“I remember we started a rally for an important point. When it’s 30-all or 40-15, those are really important points to win. We started the rally and neither of us wanted to lose it. The rally kept getting longer and longer and the people in the stands said it was 130 degrees outside, and our rally was 132 shots. They were counting,” Cathy said. “We were sisters, but we really fought on the court. We really didn’t want to lose to each other. That’s like the worst thing in the world, to lose to your younger sister.”

When it was all said and done, Cathy won state titles her sophomore and senior seasons of high school. The battle with Patricia had sorted itself out by then, too.

“We counted back on their USTA and their high school matches, and we found out that they had faced each other 168 times. We thought, wow, that’s a lot of times,” Ron said. “Then, we counted back and found out there were 84 wins for each of them, and we thought that was just awesome.”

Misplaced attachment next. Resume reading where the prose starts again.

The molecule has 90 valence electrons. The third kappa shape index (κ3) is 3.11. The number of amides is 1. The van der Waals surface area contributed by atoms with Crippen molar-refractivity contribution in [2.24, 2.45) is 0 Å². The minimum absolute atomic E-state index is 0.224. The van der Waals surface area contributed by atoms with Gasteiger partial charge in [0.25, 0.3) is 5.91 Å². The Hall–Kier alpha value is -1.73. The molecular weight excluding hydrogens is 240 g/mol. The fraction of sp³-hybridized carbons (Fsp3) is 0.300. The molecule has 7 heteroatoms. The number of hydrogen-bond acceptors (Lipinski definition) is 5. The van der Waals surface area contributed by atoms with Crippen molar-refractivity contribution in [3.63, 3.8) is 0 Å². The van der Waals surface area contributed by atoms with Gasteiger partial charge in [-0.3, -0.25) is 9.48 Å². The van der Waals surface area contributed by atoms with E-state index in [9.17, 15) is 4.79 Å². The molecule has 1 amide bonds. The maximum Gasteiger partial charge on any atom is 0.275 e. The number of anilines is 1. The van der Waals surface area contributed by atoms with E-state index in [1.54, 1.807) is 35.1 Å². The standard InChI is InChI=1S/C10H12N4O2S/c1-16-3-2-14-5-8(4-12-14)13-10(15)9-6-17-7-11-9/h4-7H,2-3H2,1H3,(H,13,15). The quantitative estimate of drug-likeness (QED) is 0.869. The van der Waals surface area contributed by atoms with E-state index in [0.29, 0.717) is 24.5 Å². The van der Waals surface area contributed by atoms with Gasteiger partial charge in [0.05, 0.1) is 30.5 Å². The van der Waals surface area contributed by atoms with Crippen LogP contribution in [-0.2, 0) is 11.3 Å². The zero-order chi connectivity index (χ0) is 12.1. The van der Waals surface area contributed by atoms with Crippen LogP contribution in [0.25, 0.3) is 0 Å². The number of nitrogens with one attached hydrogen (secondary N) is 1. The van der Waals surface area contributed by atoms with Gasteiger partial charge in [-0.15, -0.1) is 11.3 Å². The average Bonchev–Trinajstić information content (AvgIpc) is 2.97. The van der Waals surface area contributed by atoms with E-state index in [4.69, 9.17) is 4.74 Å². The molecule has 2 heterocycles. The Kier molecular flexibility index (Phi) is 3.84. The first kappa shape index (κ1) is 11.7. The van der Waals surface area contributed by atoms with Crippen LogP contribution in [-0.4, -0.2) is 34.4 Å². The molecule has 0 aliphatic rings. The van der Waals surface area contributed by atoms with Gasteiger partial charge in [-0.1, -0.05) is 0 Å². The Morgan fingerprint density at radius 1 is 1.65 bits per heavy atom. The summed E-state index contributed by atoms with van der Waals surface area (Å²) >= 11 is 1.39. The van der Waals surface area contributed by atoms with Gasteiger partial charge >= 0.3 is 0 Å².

When it came time to choose a college, there were a few things for Cathy to consider. She knew a year later Patricia would be joining her, and that her family wanted to keep the two close to their Washington home. Offering degrees that interested both sisters, and with a strong academic and athletic reputation, Idaho was the perfect fit.

Arriving in Moscow to begin college in the fall of 1986 marked a major change for Cathy. It was the first time she had been away from her entire family. It was also the first time she was coached by anyone other than her father, and played with a doubles partner other than Patricia.